Rival UN resolutions by Russia and west over Syrian conflict defeated
Rival resolutions on Syria backed by the West and Russia have been defeated in the UN Security Council - offering no relief to the besieged city of Aleppo and leaving the key powers divided over a course of action.
Russia vetoed a French-drafted resolution demanding an immediate halt to the bombing campaign the Syrian government and Russia are carrying out against rebel-held districts in Aleppo.
A rival Russian draft which made no mention of a bombing halt was rejected because it failed to get the minimum nine "yes" votes needed for approval by the 15-member council.
Russia's UN ambassador Vitaly Churkin, the current rotating council president, said before the votes that members were engaging in "one of the strangest spectacles" in the Security Council, because they were meeting knowing that neither resolution would be adopted.
"This waste of time is inadmissible," he said.
The votes reflected the deep divisions in the UN's most powerful body which is charged with ensuring international peace and security but has totally failed to take action to end the five-year Syrian conflict which has killed more than 300,000 people and displaced millions.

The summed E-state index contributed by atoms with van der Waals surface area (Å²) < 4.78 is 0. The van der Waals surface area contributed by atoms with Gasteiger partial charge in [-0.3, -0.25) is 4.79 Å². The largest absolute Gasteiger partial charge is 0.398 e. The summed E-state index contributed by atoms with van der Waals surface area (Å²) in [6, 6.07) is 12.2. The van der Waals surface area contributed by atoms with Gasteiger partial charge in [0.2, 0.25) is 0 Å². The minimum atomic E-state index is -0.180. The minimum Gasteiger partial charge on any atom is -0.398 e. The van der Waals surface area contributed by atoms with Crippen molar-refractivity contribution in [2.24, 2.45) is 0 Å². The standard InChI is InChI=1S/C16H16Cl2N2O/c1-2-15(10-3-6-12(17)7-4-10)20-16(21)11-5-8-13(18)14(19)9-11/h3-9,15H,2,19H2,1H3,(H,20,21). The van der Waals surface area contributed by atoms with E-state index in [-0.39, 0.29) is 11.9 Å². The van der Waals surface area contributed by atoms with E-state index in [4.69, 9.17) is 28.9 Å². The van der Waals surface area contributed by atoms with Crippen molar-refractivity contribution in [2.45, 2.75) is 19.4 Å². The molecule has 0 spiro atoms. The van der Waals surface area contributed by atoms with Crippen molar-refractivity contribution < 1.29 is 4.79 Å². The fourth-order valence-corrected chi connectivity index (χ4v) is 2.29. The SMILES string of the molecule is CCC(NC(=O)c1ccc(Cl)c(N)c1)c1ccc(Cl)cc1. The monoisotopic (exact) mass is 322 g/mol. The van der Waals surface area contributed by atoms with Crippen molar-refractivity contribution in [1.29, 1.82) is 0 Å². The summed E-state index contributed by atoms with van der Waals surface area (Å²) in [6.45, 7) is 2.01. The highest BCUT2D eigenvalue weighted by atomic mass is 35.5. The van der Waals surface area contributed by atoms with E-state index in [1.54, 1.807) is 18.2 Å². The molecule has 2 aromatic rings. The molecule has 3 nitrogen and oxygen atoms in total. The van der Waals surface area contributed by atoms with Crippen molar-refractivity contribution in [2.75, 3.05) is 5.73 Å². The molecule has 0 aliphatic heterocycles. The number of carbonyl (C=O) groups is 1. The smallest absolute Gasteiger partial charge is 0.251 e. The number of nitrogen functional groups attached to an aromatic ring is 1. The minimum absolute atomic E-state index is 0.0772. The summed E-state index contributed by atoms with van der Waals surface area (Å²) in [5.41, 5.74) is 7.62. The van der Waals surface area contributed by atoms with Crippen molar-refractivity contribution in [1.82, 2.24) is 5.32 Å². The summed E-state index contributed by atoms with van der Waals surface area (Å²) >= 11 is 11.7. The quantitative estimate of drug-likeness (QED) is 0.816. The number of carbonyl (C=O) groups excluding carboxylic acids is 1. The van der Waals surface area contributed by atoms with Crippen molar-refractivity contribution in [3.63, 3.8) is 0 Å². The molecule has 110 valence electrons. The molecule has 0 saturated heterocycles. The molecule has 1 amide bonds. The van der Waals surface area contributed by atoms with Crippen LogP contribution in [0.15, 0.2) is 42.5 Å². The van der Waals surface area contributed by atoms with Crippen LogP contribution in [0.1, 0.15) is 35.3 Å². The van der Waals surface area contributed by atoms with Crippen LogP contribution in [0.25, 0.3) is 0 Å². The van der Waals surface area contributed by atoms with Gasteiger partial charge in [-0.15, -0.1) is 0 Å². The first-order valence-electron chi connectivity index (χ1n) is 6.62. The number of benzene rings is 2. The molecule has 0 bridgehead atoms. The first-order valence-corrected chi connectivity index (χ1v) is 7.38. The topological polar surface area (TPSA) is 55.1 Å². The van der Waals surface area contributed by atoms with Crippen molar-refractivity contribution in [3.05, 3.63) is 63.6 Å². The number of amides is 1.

The French-backed resolution received 11 "yes" votes, two "no" votes from Russia and Venezuela, and abstentions from China and Angola. The Russian resolution received four "yes" votes, nine "no" votes, and two abstentions.
It was the fifth veto by Russia of a western-backed resolution aimed at ending the Syrian conflict.
When Syria's UN ambassador Bashar Ja'afari started speaking, a number of ambassadors walked out, including the representatives of the UK, France, Ukraine and the US.
The French foreign minister Jean-Marc Ayrault, who addressed the session before the vote on the French resolution, warned that the continued bombing of Aleppo was killing civilians and destroying hospitals and schools - "and has nothing to do with combating terrorism," as Syrian president Bashar Assad's government and its close ally Russia contend.
"It is the annihilation of Aleppo," Mr Ayrault said, declaring that the continued bombing will leave the city in ruins, a place where citizens will be left to their "executioners".
He compared Aleppo's likely fate to Guernica during the Spanish Civil War in the 1930s, Srebrenica during the Bosnian war and the Chechen capital Grozny which was pummelled by the Russian army in the mid-1990s.
Russia's Mr Churkin said the demand for a bombing halt in Aleppo was "not fleshed out" and would affect the government-controlled western part of the city as well as the rebel-held east.
He said the French resolution's adoption would have been the first where the Security Council decided on a course of action for a permanent council member without prior agreement - meaning that Russia would have been required to stop all flights and bombing of Aleppo.
Mr Churkin noted that activity in Aleppo had reduced on Friday and "we hope this is a trend that will continue".